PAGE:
As ceramic blades become more popular, more industrial customers are deciding whether to make the switch from metal. Unfortunately, there’s a lot of misinformation about how ceramics compare to steel. In a recent Martor blog post, we found a number of errors and omissions. We’d like to set the record straight.
Hardness and Sharpness
“Because ceramics are harder than steel, their blades are typically sharper. . . . Ceramic blades are stronger and sharper than steel blades.”
Repeat after me: Hardness (or strength) is completely separate from sharpness.
Hardness is an inherent property of zirconium oxide, while sharpness depends entirely on how the manufacturer grinds the blade. It’s possible that Martor’s ceramic blades are sharper than their metal blades, but blade edges differ with every manufacturer. Slice developed a proprietary grind that is effective and safe to the touch, but this finger-friendly grind is unique to Slice.
Ceramic blades are only sharper if the manufacturer grinds them that way.
Industrial Vs. Kitchen Use
“Ceramic blades are strong, stainless steel blades are versatile.”
“Ceramic blades are great in the kitchen, especially for cutting fruit and vegetables, and steel blades work particularly well for cutting through industrial materials.”
The claim that ceramic blades are better for the kitchen while metal is better for industry is a false comparison. Ceramic blades work well for industrial use if that’s what they’re designed for (as Slice blades are). And, if they’re designed for kitchen use (Slice blades are not), that’s where they work best. It’s not about one or the other; it’s about the design and manufacture.
When ceramic blades were introduced to the market, they were intended for kitchen use only. As such, they were made very thin and sharp (and subsequently developed a reputation for chipping or shattering—more on that later). Slice blades were designed specifically for industrial safety use, so our blades are thicker and have a proprietary double-angle grind that cuts effectively and is finger friendly. We take advantage of zirconium oxide’s superior strength and wear resistance to make industrial-grade tools.
The one exception is in industrial food processing. There is a chance (with any knife) that bits of a blade could break off into the food. Therefore, as a public safety measure, all blades used to process food must legally be metal detectable. Ceramic is not, so it should never be used for such an application.
Slice blades are designed for industrial use and they’ve proven to be just as versatile as steel blades. When it comes to the claim that ceramic can’t be used industrially, Slice’s customers (over half the Fortune 1000) respectfully disagree.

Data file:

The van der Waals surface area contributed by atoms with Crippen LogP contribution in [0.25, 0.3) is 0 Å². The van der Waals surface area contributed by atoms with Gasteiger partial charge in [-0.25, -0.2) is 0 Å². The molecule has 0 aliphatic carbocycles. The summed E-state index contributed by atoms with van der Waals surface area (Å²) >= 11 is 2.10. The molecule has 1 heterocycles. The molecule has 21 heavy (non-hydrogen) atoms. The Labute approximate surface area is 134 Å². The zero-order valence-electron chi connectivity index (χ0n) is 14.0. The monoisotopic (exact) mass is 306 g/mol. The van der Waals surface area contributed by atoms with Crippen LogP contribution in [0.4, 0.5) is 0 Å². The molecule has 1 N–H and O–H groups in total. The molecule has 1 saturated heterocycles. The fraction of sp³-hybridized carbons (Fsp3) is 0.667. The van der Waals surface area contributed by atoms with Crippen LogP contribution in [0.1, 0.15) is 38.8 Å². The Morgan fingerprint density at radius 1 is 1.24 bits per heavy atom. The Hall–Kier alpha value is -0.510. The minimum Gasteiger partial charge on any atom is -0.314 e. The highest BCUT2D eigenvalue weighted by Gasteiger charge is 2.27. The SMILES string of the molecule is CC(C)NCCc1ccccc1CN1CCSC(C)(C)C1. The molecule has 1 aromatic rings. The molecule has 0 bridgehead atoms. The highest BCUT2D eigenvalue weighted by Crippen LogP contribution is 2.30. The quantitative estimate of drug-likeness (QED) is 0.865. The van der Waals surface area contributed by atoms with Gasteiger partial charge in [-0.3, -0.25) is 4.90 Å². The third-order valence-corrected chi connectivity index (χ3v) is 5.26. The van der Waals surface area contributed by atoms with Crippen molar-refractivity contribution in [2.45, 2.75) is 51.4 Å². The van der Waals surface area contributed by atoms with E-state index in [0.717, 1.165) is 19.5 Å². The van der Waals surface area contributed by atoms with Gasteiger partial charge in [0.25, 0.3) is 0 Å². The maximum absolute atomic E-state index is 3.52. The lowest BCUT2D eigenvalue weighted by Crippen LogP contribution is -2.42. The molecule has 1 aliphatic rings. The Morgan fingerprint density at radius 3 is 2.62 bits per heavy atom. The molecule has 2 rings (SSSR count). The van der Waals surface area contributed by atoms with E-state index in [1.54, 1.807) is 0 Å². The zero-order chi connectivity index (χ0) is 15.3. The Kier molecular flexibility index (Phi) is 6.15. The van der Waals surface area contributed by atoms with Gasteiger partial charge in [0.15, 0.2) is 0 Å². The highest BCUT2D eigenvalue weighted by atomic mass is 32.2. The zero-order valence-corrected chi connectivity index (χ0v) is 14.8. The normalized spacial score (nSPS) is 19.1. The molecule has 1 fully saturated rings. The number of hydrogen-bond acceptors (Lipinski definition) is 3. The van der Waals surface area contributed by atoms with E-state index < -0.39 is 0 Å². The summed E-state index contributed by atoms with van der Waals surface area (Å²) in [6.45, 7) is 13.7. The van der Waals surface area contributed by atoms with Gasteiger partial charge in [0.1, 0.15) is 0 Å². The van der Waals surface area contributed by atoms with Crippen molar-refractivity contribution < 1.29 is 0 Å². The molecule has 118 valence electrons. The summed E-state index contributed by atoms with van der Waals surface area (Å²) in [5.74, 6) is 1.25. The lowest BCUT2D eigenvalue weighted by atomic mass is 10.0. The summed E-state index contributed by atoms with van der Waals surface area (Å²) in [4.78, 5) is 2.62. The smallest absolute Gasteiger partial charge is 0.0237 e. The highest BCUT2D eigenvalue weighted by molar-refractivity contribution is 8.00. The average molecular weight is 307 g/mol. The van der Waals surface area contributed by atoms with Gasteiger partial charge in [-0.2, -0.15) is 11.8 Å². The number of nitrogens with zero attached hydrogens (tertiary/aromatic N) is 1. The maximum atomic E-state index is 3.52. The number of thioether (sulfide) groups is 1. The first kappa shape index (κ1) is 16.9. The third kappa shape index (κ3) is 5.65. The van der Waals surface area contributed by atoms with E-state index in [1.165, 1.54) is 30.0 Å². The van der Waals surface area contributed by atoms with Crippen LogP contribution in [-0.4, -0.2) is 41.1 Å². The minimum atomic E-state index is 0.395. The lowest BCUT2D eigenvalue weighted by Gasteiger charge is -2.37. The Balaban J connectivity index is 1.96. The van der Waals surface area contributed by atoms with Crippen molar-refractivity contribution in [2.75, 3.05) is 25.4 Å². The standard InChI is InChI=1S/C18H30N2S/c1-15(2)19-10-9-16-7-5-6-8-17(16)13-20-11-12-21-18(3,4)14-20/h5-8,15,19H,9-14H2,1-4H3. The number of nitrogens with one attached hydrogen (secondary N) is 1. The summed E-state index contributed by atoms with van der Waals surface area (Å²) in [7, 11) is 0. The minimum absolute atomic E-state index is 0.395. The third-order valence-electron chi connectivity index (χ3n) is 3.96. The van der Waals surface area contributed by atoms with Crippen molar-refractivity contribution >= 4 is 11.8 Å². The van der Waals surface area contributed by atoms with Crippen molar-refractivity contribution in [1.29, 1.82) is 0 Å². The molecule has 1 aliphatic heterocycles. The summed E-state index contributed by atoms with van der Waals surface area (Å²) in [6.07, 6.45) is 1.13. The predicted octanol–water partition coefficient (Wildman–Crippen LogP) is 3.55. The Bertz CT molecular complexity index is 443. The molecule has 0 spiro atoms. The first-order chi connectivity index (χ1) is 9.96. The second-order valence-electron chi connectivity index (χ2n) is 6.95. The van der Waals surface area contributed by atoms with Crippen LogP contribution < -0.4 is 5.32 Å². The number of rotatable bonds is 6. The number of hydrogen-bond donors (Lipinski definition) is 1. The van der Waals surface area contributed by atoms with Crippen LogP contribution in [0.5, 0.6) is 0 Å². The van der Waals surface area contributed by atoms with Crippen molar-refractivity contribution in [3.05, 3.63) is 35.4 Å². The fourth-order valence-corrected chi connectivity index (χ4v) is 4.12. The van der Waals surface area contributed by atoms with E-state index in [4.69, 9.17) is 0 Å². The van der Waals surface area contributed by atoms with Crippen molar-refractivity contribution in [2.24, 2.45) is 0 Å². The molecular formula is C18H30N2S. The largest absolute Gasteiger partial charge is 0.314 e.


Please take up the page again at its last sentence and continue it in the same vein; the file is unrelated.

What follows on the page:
Learn more here:
Slice’s Industrial Success Stories
Ceramics and Breakage
“One disadvantage to ceramic blades is that they are brittle, which means they chip or break more easily than stainless-steel blades. This is especially true with ceramic blades used for industrial purposes.”
“Unlike ceramic blades, stainless steel blades are difficult to break”
Compared with steel, zirconium oxide (advanced ceramics) is a brittle material. But that’s not the whole picture. Again, the issue comes down to how a blade is manufactured. When companies replicate the design of a thin steel blade with ceramics, they run into trouble because of brittleness.
Our thicker blades and proprietary grind turn ceramic properties into assets
That’s why Slice designs blades to suit the material. Our thicker blades and proprietary grind turn ceramic properties into assets rather than liabilities. And while microscopic nicks can occur along the edge of a Slice blade, this doesn’t affect performance. Metal blades dull an average of 11 times more quickly than ceramics.
Once again, it comes down to knowing that not all ceramic blades are made equal.
Learn more here:
Do Slice Ceramic Safety Blades Break Easily?
Bonus Ceramic Fun Facts
- Ceramic blades are non-magnetic, non-conductive, and non-sparking
- Ceramic blades are chemically inert and never rust
- Unlike metal, no oil coating or maintenance is required for ceramics
- Zirconium oxide is safe up to 1600 degrees Celsius
- Only Slice makes safer blades, and our safety is in the design.
More info here:
Are All Ceramic Blades Safer?
How can I successfully implement new safety initiatives?
How do I get buy-in from management and workers?
What’s the best way to build trust and rapport?
Should EHS be a C-Suite position?
We explore these questions and more on the Safety Labs by Slice podcast. Check us out using the links below.